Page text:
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What I Have Learned About the Pattern Design Process - Pattern Writing

Michelle Burke

This is the second post in this series in which I am sharing what I have learned about the pattern design process from the perspective of a fairly new pattern designer. Today, I am going to share with you the approach I take to turn my idea for a bag into an actual pattern for a bag.  

Once I have my idea and I have sketched it out, I start getting more detailed with different aspects of the design like size of the bag, placement of different components of the bag, and the steps needed to make the bag. I handwrite a VERY rough draft that doesn't include details for construction, it is just a set of notes to get me started and keep me organized through the process of making the design for the first time.  I then pick out some fabric that I don't mind throwing away if it comes to that, and it sometimes does, and I begin making the bag.  The first time I make a bag it is slow because I stop to write down more details that I will need to add to the directions to make it understandable for others.  I also like to include notes to indicate where a picture of the process would be helpful. Once I am happy with the end result of making the bag, I sit down at the computer with all my notes and start typing the directions. I then follow my directions to make another bag, this time with fabric that I love and that I think will showcase the style of the bag well. I use nice fabric at this point because I will take pictures of each step as I follow the pattern.  I usually take more pictures than I end up using, but I don't want to miss any steps.  I also make corrections and add any notes to my directions that I need as I work through them. Finally, I am ready to sit down at the computer again to combine the directions and the pictures to make the pattern.

When I wrote my first pattern, one thing I struggled with was how much detail to add to the directions and whether to add photographs or line drawings to illustrate the steps. I know that some people like patterns with a lot of detail and others don't; I know that some like line drawings while others like photographs. There is no right or wrong with these options, it is all personal preference. I thought about the patterns that I most like to use from my favorite designers and decided to include in my pattern those elements that I felt made their patterns high in quality, as well as fun and easy to follow.  I personally like a pattern that is very detailed and has a lot of good-quality pictures. There are a few elements that I feel are important to add to a pattern, once again this is personal preference. They are: a title page and description, finished size, seam allowance, a list of materials needed, a list of fabric cuts, directions, and pattern pieces. I also like to add pictures of the finished product that specifically show the front, back, inside, and any other important elements of the bag. This is a good reference for people to look at if they are trying to understand how a component of the bag fits into the final product.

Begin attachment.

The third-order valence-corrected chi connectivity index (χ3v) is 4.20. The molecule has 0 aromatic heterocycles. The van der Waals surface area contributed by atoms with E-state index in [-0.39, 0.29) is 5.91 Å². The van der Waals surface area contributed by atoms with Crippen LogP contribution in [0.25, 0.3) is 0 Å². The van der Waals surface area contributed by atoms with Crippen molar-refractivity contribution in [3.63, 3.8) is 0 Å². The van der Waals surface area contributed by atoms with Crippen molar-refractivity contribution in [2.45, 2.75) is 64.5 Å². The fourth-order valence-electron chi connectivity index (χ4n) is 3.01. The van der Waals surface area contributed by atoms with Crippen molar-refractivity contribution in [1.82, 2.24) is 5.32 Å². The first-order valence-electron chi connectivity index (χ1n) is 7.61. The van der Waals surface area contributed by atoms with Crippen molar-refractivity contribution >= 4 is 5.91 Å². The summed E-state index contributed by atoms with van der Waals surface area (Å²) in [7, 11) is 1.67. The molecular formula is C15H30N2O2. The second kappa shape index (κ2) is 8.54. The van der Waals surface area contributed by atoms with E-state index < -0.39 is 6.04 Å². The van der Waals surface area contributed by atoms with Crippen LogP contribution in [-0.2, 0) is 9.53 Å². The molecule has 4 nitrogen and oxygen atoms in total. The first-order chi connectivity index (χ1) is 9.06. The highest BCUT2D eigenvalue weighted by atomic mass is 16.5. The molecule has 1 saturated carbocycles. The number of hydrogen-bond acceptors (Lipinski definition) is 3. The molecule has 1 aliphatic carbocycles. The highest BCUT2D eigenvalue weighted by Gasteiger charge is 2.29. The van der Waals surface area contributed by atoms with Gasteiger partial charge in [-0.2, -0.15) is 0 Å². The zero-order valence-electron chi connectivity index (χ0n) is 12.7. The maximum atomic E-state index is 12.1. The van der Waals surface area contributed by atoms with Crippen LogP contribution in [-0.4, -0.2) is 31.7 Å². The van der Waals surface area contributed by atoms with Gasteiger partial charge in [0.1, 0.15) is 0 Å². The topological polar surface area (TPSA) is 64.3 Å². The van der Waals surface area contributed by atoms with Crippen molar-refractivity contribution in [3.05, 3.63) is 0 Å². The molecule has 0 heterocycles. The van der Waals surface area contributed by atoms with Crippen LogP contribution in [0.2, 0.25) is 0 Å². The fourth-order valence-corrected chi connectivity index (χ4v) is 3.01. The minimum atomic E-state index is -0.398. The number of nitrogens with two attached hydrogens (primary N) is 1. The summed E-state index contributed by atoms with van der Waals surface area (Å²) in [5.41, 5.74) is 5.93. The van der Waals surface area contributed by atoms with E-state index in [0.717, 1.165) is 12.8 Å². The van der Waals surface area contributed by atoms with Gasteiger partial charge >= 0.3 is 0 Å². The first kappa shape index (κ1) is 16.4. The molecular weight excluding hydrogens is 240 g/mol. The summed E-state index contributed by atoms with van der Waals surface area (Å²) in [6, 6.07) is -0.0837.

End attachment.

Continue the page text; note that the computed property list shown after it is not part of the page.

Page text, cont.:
A few pages of one of my patterns!

A few pages of one of my patterns!

The final point that I want to touch on involving pattern writing is which computer program to use. I say "touch on" because it seems that if you ask ten different people what computer software they use to produce their patterns, you are likely to get ten different answers. I can only tell you about what I have used and how it works for me.  I use Microsoft Publisher, partially because it is already on my computer (I didn't spend any extra money on it), and partially because I know how to use it to combine text with pictures. I think it is good to use a program you are familiar with, or at least one that you can easily learn as you go when writing your first pattern. Some of the other programs that I have heard others have success with are Adobe Illustrator, Corel Draw, and Photoshop, to name a very few. Once I have my pattern written I save it as a pdf file, but then in order to make it small enough to distribute to customers via email or through Etsy, I use a program that compresses the file into a smaller pdf file. There are free programs on the internet for this and it is very simple to do with one of these free programs. I have used smallpdf.com and it works well. Once you have your pattern ready for distribution there is still one more (I feel) very important step to take before putting it out there for sale; having it tested. I will talk about pattern testing in my next post!


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